Last week, late on Friday afternoon, August 26, 2011, the IRS issued a statement indicating…
Opting-out or Opting-in of OVDI
The IRS last week explained fully the possibility of opting-out of the OVDI and taxpayers’ taking their chances with an IRS examination, particularly where the non-disclosure of assets or income could be proved to not be “wilful”, and has also re-specified the conditions under which taxpayers making voluntary disclosures may qualify for a 5% offshore penalty.
For example, that reduced penalty could be applicable to taxpayers who did not open or cause the foreign bank account to be opened; have exercised minimal, infrequent contact with the account; have, except for a withdrawal closing the account and transferring the funds to an account in the US, not withdrawn more than USD1,000 from the account in any year for which the taxpayer was non-compliant; and can establish that all applicable US taxes have been paid on funds deposited to the account (only account earnings have therefore escaped US taxation). For funds deposited before January 1, 1991, if no information is available to establish whether such funds were appropriately taxed, it will be presumed that they were.
Even more important is the concept of electing out of the IRS program, which sounds counterintuitive. Opting out of the program can clearly make sense for some people. Up until now there’s been much nervous talk about the wisdom of electing out of the voluntary disclosure program. For example, suppose that you’re unsuccessful in trying to persuade the IRS that you should qualify for the reduced 5% penalty not the 25% penalty. You can always opt out of the program and take your chances with an examination. The IRS has published a separate guide titled Opt Out and Removal Guide for the 2009 OVDP and 2011 OVDI where the procedures for opting out are set forth.
The revised FAQs offer helpful guidance on the opt-out option. The newly revised FAQs illustrate the pros and cons of opting out with six examples. See FAQ 51. The first three examples describe situations in which it may be smart to opt out.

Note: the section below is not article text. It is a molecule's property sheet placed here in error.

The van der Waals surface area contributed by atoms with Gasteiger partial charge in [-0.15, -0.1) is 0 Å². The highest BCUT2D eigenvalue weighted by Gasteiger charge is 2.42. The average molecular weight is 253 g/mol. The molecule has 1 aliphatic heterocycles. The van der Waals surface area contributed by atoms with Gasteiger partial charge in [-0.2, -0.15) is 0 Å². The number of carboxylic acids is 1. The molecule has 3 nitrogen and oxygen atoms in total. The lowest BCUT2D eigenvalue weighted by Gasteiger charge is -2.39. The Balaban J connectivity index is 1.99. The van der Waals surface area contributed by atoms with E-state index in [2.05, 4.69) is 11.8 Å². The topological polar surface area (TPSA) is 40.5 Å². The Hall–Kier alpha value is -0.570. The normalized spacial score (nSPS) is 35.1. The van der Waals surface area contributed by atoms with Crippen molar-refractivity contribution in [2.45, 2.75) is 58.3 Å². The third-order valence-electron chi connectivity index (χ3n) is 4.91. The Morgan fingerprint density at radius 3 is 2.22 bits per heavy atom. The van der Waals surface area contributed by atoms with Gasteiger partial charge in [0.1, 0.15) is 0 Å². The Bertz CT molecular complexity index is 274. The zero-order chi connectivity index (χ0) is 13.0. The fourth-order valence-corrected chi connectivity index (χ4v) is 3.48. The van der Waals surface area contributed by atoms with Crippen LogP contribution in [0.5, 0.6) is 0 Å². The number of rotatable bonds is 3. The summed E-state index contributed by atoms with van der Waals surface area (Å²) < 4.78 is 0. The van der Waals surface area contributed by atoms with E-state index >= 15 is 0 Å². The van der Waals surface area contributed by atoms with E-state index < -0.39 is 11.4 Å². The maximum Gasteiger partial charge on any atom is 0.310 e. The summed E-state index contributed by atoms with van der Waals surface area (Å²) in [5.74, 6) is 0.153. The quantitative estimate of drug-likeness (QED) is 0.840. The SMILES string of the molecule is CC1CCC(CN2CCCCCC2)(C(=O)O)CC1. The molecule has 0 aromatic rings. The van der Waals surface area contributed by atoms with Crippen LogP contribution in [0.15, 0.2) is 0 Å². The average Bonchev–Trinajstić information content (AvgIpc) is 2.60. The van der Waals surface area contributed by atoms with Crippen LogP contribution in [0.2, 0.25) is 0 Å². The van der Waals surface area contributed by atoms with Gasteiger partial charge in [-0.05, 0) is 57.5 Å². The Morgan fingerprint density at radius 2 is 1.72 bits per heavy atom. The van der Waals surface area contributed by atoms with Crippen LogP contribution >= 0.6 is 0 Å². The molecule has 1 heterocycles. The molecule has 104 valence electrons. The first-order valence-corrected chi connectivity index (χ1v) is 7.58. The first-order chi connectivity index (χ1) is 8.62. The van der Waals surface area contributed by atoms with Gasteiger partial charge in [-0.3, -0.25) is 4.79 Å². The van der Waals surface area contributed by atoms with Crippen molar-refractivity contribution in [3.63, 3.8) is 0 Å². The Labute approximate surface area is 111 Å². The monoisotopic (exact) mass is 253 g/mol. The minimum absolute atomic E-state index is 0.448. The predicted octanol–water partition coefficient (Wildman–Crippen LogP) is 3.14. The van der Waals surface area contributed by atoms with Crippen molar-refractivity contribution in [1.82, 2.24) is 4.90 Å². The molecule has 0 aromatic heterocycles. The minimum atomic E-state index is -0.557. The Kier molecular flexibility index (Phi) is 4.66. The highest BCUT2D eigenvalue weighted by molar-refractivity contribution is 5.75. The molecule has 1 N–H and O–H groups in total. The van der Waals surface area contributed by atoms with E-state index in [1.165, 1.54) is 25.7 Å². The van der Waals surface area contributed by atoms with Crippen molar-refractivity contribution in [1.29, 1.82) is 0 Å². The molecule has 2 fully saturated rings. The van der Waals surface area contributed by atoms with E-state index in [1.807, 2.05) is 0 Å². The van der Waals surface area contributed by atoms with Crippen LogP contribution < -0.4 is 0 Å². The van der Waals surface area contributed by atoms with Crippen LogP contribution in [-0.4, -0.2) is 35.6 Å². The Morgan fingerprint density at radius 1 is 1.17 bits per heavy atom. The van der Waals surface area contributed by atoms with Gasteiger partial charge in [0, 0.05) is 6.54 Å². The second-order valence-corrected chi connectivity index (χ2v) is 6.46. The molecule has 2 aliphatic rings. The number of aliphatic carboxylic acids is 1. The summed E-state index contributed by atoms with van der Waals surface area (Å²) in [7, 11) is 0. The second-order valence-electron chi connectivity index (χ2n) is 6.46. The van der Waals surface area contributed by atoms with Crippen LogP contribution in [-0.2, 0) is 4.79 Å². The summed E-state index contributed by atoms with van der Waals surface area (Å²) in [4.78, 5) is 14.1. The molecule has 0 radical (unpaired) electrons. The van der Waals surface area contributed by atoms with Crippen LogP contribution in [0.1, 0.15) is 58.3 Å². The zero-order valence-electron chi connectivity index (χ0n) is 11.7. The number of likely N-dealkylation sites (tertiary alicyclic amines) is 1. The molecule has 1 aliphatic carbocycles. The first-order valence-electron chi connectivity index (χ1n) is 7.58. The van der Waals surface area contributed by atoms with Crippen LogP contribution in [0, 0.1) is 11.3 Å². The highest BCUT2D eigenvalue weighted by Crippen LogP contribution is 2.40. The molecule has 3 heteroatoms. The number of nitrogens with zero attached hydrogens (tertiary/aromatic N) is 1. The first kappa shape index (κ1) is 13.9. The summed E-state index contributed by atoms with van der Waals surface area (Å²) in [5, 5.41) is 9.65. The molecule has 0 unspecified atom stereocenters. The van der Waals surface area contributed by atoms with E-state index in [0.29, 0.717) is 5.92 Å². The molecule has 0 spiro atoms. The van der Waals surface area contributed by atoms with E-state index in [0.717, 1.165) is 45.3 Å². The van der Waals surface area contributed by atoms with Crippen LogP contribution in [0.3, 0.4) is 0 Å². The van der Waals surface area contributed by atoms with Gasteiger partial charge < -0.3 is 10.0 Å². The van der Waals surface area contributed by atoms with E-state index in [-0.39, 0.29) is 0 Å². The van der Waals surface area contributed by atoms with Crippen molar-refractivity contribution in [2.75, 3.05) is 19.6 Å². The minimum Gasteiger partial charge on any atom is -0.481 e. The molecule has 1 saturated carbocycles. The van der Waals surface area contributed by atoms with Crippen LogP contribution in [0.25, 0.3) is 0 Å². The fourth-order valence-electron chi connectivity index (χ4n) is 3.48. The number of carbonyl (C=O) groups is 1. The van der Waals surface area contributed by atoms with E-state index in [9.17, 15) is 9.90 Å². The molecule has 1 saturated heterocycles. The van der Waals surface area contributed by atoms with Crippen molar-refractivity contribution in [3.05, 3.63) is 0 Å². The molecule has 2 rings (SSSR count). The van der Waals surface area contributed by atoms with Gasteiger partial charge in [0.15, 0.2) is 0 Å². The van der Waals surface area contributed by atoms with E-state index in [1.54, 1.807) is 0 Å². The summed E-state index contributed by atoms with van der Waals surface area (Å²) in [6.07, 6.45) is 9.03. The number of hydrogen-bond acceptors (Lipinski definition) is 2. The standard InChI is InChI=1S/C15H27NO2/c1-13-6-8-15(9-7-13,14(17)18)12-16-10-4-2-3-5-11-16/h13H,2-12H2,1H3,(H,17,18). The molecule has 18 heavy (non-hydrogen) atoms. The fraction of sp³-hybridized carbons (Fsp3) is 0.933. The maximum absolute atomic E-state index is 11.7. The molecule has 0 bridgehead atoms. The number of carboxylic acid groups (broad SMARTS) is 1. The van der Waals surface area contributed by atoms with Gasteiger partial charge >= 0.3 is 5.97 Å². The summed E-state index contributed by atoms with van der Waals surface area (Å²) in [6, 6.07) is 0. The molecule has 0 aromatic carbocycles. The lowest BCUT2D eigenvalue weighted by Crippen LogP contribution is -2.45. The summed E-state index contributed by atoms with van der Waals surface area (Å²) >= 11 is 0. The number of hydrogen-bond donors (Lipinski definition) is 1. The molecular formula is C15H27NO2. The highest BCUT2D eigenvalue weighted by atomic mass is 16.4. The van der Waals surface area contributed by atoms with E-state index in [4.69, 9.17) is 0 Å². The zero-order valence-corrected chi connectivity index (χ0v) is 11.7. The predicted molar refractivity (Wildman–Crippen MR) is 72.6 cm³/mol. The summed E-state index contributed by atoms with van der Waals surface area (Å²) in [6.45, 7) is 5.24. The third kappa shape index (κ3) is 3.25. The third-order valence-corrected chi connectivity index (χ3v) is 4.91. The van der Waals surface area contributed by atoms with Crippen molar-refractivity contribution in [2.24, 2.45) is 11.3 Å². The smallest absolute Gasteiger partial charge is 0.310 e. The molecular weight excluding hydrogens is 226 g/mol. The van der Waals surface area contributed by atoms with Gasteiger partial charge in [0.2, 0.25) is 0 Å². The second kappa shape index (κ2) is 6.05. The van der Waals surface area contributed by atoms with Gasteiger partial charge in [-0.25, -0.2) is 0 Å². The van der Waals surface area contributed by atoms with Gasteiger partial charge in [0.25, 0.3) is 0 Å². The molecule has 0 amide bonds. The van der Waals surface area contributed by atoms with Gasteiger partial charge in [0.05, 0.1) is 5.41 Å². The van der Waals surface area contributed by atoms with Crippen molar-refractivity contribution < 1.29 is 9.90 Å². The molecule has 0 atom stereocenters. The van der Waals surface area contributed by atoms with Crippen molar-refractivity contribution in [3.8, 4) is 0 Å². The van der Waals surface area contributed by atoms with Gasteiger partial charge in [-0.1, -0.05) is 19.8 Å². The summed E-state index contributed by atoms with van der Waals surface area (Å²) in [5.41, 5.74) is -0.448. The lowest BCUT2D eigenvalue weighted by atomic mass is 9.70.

The first taxpayer mistakenly failed to report foreign income on his tax return but, because of foreign tax credits, had no tax deficiency relating to that income. Even if the first taxpayer properly reported it all, his foreign tax credits would have resulted in not additional US income tax. Electing to opt out would subject him to a much smaller FBAR penalty than the OVDI program’s 25% penalty. If the taxpayer shows the violation was due to reasonable cause, there might be no penalty at all.
However, opting out can also lead to worse situation. New FAQ 51.2 carries two examples showing disadvantages of opting out. FAQ 51.3 states that a case can still be referred to IRS’s Criminal Investigation Division. If you opt out of the 2011 OVDI, are audited, and found to have under-reported income and made false statements, you could be criminally prosecuted. The decision to “Opt-out” or stay in OVDI has become even more complicated. For some taxpayers Opting-out may be a more risky, but viable course of action. We are recommending to our clients to file for OVDI and then explore “Opt-out” as a possible election based on the IRS’ reaction (and proposed penalty assessment) to the OVDI applicaiton.
Patel Law Offices is a law firm dedicated to helping clients resolve complicated tax, criminal tax, and international tax problems. Our firm assists (and defends) clients and their advisors to legally disclose (and legitimze) foreign accounts.
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